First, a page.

LA FERIA — They came in droves.
Car after car of parents, kids and grandparents all seeking one thing: backpacks.
And not just any backpack. These backpacks Saturday morning at the Cameron County Commissioner’s office on White Ranch Road were filled with pencils, crayons, pouches and glue — and much more.
“This morning we’ve got our backpack distribution for the children in our precinct,” said Gus Ruiz, commissioner for Cameron County Precinct 4.
“We’re servicing eight of our public school districts inside of our precinct,” Ruiz said. “We are trying to make sure that our children are ready for school.”
Ruiz said the distribution began at 9 a.m. with 540 backpacks. Within an hour, half of those had gone to the local kids. While the precinct tries to do this at least every other year — and hopefully every year — more backpacks were being given way this year that ever before.
“The economy is down because of COVID 19,” Ruiz said. “A lot of people lost their jobs. The school environment is a different environment. We want to make sure that we get our children ready for school, whether they’re going live or online.”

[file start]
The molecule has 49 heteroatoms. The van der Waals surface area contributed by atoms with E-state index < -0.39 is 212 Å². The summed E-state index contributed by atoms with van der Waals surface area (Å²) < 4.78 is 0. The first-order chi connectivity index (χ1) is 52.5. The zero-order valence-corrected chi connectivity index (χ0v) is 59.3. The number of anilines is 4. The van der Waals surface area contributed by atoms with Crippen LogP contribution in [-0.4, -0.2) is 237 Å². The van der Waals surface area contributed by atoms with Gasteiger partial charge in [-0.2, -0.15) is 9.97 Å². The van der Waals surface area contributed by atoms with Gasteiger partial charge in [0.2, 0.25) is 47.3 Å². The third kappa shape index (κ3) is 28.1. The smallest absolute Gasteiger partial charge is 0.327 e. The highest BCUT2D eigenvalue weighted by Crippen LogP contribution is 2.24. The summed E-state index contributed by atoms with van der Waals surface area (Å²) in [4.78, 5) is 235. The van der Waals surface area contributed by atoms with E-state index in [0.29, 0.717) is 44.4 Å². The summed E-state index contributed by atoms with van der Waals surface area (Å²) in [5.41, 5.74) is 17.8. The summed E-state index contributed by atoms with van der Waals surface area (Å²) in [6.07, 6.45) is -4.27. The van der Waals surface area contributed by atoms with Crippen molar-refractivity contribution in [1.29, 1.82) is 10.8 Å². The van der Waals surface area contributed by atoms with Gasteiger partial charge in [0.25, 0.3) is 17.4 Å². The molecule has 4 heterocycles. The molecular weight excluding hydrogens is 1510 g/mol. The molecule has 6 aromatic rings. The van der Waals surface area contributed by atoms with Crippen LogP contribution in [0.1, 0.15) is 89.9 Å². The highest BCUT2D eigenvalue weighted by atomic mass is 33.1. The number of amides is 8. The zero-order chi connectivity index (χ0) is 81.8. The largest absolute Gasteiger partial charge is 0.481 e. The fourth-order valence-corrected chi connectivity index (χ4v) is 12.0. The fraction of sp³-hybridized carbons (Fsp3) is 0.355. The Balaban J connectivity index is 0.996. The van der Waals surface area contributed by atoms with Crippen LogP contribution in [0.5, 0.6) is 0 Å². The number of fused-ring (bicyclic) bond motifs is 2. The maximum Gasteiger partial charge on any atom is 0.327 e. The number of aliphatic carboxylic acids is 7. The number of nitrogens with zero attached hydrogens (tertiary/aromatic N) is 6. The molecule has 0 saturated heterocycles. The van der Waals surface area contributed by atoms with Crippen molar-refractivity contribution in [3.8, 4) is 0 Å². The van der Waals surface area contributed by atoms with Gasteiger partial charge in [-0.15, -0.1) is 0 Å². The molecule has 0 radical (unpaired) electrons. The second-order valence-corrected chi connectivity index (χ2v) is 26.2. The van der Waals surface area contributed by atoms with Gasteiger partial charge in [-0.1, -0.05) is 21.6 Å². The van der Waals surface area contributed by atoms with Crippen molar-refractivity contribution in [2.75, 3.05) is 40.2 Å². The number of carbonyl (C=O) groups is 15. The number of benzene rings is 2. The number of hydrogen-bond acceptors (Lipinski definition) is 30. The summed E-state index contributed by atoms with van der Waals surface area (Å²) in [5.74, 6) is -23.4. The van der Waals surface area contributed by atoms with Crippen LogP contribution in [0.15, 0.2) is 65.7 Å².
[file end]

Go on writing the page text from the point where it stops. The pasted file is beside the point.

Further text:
Local families appreciated the effort.
“I feel real good,” said Santos Garza, who’d driven from Santa Rosa to obtain backpacks for his five grandchildren.
“Right now with what’s going on it’s very important,” he said. “It saves time, but most of all it’s for the kids.”
A team of volunteers stood at the ready to deliver the goods as the August sun bore down on them.
“How many kids you got?” a woman asked the driver of a red F150.
“Three,” the driver answered.
“Boys or girls?” the volunteer asked.
Three green and black backpacks fully loaded were quickly delivered to the driver.
Volunteers appreciated the opportunity to help.
“It’s been very nice serving the people of Precinct 4,” said Cyndi Wyche, who teaches kindergarten at Stuart Place Elementary.
“This is school supplies for everyone in Cameron County,” Wyche said. “It’s not just for Harlingen CISD. We are servicing La Feria, Santa Rosa, Harlingen, San Benito. It’s for Jubilee, IDEA Academy, anybody.”
So great was the need that some people had arrived before 7 a.m., waiting until distribution began at 9 a.m. By 10 a.m. traffic had slowed for just a moment. Wyche was ready for the second rush as others began waking up.